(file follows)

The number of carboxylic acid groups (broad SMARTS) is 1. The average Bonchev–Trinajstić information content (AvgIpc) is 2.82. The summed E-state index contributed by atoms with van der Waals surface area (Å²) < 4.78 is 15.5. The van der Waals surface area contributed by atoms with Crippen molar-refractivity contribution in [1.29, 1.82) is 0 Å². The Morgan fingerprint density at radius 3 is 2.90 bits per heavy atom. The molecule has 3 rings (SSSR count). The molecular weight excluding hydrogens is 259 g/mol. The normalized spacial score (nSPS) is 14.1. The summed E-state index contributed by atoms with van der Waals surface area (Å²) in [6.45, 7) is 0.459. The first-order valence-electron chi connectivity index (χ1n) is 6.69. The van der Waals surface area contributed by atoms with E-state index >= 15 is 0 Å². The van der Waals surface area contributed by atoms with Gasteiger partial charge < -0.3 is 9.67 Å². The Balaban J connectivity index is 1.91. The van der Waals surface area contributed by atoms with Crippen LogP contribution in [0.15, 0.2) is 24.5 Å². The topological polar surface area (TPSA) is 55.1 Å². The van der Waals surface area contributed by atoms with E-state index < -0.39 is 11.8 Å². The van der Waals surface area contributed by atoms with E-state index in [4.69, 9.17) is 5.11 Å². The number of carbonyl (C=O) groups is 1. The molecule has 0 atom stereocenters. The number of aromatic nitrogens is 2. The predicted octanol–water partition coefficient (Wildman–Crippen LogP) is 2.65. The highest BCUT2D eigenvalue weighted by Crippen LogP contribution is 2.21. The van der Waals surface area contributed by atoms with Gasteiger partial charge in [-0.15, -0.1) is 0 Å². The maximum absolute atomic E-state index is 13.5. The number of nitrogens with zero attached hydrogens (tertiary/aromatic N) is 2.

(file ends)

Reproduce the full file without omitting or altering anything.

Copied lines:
The number of carboxylic acid groups (broad SMARTS) is 1. The average Bonchev–Trinajstić information content (AvgIpc) is 2.82. The summed E-state index contributed by atoms with van der Waals surface area (Å²) < 4.78 is 15.5. The van der Waals surface area contributed by atoms with Crippen molar-refractivity contribution in [1.29, 1.82) is 0 Å². The Morgan fingerprint density at radius 3 is 2.90 bits per heavy atom. The molecule has 3 rings (SSSR count). The molecular weight excluding hydrogens is 259 g/mol. The normalized spacial score (nSPS) is 14.1. The summed E-state index contributed by atoms with van der Waals surface area (Å²) in [6.45, 7) is 0.459. The first-order valence-electron chi connectivity index (χ1n) is 6.69. The van der Waals surface area contributed by atoms with E-state index >= 15 is 0 Å². The van der Waals surface area contributed by atoms with Gasteiger partial charge < -0.3 is 9.67 Å². The Balaban J connectivity index is 1.91. The van der Waals surface area contributed by atoms with Crippen LogP contribution in [0.15, 0.2) is 24.5 Å². The topological polar surface area (TPSA) is 55.1 Å². The van der Waals surface area contributed by atoms with E-state index < -0.39 is 11.8 Å². The van der Waals surface area contributed by atoms with E-state index in [4.69, 9.17) is 5.11 Å². The number of carbonyl (C=O) groups is 1. The molecule has 0 atom stereocenters. The number of aromatic nitrogens is 2. The predicted octanol–water partition coefficient (Wildman–Crippen LogP) is 2.65. The highest BCUT2D eigenvalue weighted by Crippen LogP contribution is 2.21. The van der Waals surface area contributed by atoms with Gasteiger partial charge in [-0.15, -0.1) is 0 Å². The maximum absolute atomic E-state index is 13.5. The number of nitrogens with zero attached hydrogens (tertiary/aromatic N) is 2.